Still, allegations of Internet defamation and even threats do appear from time to time in police reports and other legal actions.

Schooled in technology

It used to be that kids could be bullied or embarrassed by what was written on the walls and doors of school restroom stalls.

Nowadays the technology is such that the besmirching of a person’s reputation can go far beyond the schoolhouse walls.

For some, the Internet is replacing the bathroom stall as the chalkboard of choice among teens who have an axe to grind with their peers.

Darrell Humphreys, principal at Symmes Valley High School, said cyberbullying has not been a big problem at his school and that staff tries to nip any potential problems in the bud at the start of each school year talking to kids about bullying and social networks and how comments posted on the Internet can be damaging to another person’s feelings.

“You can’t see the hurt in someone’s eyes when you post on a social network,” Humphreys said. “It takes the human element out of it and makes it much more brutal.”

Humphrey said when parents come to him with complaints about what goes on after school between students regarding social networks and hurtful comments, he directs them to the Lawrence County Sheriff’s Office, which has a school resource officer who may handle such complaints.

And all schools in the county have installed filters on their systems to keep students from accessing social network sites and other inappropriate sites while at school. Some districts also take other precautions to keep the Internet a solely educational tool and prevent inappropriate communications.

“It has caused us to not have school email accounts; some schools do. When I was at Wheelersburg maybe 12 years ago we did (have student email accounts) at the high school,” Ironton Superintendent Dean Nance said.

Not a new phenomenon

History is full of examples of defamation, particularly against prominent figures. How they handled these moments depends on the era and the people involved.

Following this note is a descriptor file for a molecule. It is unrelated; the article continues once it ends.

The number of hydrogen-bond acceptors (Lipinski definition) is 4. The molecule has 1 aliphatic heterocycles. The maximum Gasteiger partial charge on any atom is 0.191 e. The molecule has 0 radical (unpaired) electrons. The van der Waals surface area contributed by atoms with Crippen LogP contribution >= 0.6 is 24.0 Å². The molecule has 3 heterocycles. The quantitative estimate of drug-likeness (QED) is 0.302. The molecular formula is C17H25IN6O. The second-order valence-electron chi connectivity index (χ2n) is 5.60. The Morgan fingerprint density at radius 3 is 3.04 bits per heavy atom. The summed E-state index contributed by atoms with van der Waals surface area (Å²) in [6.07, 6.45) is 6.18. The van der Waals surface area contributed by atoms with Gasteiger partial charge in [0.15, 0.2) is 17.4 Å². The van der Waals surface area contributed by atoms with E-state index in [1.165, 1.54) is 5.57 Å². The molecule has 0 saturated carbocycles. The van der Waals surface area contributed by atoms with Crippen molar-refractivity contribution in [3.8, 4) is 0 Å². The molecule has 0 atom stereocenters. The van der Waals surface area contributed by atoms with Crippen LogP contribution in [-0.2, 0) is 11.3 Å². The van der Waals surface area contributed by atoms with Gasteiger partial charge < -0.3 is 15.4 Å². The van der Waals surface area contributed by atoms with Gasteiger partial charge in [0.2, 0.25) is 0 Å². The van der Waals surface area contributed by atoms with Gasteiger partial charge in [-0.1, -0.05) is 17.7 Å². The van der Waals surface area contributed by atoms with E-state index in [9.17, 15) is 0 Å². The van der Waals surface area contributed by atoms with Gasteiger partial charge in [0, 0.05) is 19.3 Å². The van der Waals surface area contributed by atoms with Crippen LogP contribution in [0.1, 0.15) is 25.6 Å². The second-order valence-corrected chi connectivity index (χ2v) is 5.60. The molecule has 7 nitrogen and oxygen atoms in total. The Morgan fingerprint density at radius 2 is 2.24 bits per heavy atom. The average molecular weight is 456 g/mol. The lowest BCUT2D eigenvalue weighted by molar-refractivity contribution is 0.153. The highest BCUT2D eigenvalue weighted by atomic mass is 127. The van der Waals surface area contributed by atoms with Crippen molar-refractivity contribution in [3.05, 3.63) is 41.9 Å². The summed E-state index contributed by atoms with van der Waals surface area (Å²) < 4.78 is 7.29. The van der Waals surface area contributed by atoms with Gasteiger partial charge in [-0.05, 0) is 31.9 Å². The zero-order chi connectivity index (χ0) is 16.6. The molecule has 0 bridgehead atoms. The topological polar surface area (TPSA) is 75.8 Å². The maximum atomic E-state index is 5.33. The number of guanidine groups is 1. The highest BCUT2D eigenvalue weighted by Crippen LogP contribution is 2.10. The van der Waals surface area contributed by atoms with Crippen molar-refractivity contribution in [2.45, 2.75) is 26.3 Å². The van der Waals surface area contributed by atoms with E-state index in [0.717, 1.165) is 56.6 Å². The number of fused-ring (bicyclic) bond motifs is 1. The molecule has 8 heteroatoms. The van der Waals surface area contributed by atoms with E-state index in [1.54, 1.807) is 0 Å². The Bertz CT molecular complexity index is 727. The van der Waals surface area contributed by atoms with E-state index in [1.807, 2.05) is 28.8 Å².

Robert Leith, professor of history at Ohio University Southern, said three things kept gossip from spreading too far in the early days of our country.

Most people did not travel far from home, meaning the juicy stories they might have about a notable individual’s drunkenness or philandering was more likely to stay in a small area.

Also, the media was not as prevalent as today; newspapers were not always available in small cities.

Electronic media did not make its presence known and felt until the 20th Century. And often the public adoration of political figures kept people from either spreading or believing stories about the person’s alleged misdeeds.

An example of this would be allegations of John F. Kennedy’s infidelities that were not widely discussed until after his death.

“You know, John F. Kennedy, there were all those rumors and for the longest time he got away with it,” Leith said.

Still, some stories did manage to make it to public domain.

In 1884 Republicans, intent on keeping Grover Cleveland out of the Oval Office, disseminated a story about the then-bachelor Cleveland fathering a child out of wedlock.

Cleveland took responsibility for the child but never married the mother. His detractors made up a chant about the matter they put in political cartoons. Cleveland, in the face of scandal, owned up to it, saying he could have been the child’s father.

Other public figures caught in embarrassing situations took different approaches.

Leith said Warren G. Harding laughed off rumors of his having fathered a child out of wedlock during an alleged encounter with the child’s mother in a cloakroom of the U.S. Senate.

In May 1806, Charles Dickinson, who disliked Andrew Jackson, had published a newspaper story impuning the reputation of the future president’s wife, Rachel. Jackson challenged Dickinson to a duel and killed him.

“This was probably the second most famous duel in the history of the country,” Leith said, “the first being that of Alexander Hamilton and Aaron Burr.”